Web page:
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The scholar most associated with the rules of stratigraphy (or law of superposition) is probably the geologist Charles Lyell.The basis for stratigraphy seems quite intuitive today, but its applications were no less than earth-shattering to archaeological theory.
This term means that older artefacts are usually found below younger items.
The style of the artefact and its archaeology location stratigraphically are required to arrive at a relative date.
For example, if an artefact, say an oil lamp, is found co-located on the same floor of a governor's dwelling, and that floor can be dated in archaeology terms by reason of the patterns employed in the mosaic, then it is assumed that in relation to the floor that the lamp is of the same age.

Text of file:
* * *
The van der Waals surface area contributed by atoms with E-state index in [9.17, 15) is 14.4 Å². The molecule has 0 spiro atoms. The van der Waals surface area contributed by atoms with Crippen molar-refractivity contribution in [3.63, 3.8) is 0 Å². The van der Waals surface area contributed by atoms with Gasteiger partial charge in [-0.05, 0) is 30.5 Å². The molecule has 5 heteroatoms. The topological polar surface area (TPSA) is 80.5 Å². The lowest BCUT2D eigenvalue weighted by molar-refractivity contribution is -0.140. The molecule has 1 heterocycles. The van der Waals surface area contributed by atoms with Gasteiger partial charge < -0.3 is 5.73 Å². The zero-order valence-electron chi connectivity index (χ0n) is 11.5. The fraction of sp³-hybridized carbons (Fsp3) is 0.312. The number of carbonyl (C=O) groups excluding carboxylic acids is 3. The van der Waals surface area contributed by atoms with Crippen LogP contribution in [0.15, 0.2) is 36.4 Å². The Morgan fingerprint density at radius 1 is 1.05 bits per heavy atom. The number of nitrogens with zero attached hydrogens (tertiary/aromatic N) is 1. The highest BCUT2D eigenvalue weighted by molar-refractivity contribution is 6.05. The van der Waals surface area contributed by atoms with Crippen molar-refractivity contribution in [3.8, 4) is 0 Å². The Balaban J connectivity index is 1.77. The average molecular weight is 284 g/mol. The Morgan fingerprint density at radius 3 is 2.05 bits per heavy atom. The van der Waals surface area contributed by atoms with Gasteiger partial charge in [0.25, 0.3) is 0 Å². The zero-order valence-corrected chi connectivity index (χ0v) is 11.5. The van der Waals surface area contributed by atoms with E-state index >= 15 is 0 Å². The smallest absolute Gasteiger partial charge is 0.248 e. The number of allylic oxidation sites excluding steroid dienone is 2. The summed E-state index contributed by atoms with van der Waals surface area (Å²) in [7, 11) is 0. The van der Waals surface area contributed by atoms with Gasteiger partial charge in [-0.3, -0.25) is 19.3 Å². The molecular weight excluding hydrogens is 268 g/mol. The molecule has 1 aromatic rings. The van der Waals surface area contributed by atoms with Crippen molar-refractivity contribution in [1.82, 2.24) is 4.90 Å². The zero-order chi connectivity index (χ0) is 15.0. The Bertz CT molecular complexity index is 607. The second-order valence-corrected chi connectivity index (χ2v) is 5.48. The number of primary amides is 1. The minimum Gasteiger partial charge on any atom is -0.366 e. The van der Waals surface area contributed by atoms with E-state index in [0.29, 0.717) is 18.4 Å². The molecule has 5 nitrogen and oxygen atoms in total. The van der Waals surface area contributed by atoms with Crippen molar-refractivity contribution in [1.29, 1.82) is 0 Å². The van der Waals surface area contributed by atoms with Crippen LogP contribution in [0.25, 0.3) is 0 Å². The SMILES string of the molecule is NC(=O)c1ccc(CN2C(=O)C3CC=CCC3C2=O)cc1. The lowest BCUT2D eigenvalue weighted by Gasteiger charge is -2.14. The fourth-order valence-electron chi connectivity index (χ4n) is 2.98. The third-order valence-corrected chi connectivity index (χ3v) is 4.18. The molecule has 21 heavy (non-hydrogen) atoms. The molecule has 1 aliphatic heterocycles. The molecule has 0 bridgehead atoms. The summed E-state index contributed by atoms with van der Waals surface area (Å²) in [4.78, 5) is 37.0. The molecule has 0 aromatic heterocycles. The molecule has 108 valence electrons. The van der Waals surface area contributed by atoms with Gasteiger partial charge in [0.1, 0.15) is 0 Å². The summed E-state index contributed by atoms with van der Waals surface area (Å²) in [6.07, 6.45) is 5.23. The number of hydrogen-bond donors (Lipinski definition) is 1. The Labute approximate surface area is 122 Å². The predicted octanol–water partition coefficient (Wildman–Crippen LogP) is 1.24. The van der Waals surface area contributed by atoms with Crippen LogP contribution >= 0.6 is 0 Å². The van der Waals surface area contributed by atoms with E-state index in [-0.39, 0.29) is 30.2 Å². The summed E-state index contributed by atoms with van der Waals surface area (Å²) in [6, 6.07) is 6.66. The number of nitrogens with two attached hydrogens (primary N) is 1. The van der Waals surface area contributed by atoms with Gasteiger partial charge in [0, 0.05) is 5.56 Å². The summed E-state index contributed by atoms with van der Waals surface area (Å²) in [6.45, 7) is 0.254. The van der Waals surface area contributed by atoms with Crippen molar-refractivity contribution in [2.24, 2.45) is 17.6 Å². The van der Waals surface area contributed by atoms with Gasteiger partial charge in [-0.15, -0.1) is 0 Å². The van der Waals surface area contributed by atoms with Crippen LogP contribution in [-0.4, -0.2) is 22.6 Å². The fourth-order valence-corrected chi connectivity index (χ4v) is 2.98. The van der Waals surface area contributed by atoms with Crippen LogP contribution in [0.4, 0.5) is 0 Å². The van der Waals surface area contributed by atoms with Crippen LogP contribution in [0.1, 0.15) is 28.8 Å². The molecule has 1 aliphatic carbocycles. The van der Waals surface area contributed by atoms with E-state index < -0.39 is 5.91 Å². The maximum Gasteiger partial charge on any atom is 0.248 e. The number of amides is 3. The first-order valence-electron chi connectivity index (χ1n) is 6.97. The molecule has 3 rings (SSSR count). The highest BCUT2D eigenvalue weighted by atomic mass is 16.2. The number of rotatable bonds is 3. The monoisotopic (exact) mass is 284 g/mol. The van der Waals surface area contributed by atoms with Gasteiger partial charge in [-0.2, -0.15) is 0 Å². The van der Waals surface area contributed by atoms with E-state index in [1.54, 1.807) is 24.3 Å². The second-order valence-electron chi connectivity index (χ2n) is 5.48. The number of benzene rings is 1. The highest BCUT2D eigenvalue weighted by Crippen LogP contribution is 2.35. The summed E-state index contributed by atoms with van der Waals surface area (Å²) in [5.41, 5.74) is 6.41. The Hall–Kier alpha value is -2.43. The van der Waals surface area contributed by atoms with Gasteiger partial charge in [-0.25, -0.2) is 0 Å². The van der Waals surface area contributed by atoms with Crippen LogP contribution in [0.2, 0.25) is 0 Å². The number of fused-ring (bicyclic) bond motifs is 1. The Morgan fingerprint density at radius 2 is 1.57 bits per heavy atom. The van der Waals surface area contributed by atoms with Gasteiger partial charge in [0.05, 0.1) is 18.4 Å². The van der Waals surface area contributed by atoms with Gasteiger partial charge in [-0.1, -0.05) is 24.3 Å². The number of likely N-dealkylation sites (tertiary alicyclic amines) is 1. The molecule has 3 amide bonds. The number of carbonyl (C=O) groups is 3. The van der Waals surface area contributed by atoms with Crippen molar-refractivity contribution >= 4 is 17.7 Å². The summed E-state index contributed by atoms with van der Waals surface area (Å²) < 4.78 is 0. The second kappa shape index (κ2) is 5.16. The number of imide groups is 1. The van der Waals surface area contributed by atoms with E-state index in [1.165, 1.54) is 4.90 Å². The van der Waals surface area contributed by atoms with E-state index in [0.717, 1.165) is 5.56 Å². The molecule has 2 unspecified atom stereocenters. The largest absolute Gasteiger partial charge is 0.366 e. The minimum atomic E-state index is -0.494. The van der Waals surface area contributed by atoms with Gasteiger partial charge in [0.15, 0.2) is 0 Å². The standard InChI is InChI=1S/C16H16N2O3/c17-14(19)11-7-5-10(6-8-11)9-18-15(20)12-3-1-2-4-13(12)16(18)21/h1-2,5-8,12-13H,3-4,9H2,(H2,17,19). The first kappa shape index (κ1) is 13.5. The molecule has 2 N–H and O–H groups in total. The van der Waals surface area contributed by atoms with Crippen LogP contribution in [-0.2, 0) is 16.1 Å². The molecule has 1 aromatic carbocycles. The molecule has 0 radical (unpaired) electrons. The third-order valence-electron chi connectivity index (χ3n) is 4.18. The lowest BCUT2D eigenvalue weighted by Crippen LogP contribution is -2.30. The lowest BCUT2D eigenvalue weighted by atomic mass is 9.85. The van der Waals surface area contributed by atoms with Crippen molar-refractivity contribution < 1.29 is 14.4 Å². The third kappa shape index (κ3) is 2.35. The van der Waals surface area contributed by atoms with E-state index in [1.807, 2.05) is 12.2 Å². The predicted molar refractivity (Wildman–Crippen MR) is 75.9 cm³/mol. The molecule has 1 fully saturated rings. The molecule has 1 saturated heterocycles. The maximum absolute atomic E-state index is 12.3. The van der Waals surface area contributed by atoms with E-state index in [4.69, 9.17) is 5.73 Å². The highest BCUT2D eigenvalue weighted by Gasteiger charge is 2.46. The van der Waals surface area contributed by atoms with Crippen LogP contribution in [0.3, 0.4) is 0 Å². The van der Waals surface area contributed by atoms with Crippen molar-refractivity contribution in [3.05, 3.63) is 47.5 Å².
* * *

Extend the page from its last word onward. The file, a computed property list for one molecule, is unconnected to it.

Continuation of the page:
Archaeologists use many different techniques to determine the age of a particular artifact, site, or part of a site.
Two broad categories of dating or chronometric techniques that archaeologists use are called relative and absolute dating.